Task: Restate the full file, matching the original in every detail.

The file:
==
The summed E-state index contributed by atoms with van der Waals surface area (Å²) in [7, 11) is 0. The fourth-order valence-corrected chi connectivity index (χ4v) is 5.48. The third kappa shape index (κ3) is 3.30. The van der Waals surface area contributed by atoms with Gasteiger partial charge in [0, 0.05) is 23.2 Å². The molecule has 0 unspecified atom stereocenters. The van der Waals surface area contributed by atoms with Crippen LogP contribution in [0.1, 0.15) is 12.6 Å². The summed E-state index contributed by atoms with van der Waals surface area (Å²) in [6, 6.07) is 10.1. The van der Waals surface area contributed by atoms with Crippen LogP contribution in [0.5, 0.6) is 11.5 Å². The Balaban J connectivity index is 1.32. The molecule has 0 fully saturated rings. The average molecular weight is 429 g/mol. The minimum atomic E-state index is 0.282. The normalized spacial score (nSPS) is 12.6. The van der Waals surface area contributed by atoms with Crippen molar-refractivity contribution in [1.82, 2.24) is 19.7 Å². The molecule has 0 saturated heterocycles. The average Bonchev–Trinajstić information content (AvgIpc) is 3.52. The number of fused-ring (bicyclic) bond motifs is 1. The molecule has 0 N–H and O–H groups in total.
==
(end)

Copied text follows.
The summed E-state index contributed by atoms with van der Waals surface area (Å²) in [7, 11) is 0. The fourth-order valence-corrected chi connectivity index (χ4v) is 5.48. The third kappa shape index (κ3) is 3.30. The van der Waals surface area contributed by atoms with Gasteiger partial charge in [0, 0.05) is 23.2 Å². The molecule has 0 unspecified atom stereocenters. The van der Waals surface area contributed by atoms with Crippen LogP contribution in [0.1, 0.15) is 12.6 Å². The summed E-state index contributed by atoms with van der Waals surface area (Å²) in [6, 6.07) is 10.1. The van der Waals surface area contributed by atoms with Crippen LogP contribution in [0.5, 0.6) is 11.5 Å². The Balaban J connectivity index is 1.32. The molecule has 0 fully saturated rings. The average molecular weight is 429 g/mol. The minimum atomic E-state index is 0.282. The normalized spacial score (nSPS) is 12.6. The van der Waals surface area contributed by atoms with Crippen molar-refractivity contribution in [1.82, 2.24) is 19.7 Å². The molecule has 0 saturated heterocycles. The average Bonchev–Trinajstić information content (AvgIpc) is 3.52. The number of fused-ring (bicyclic) bond motifs is 1. The molecule has 0 N–H and O–H groups in total.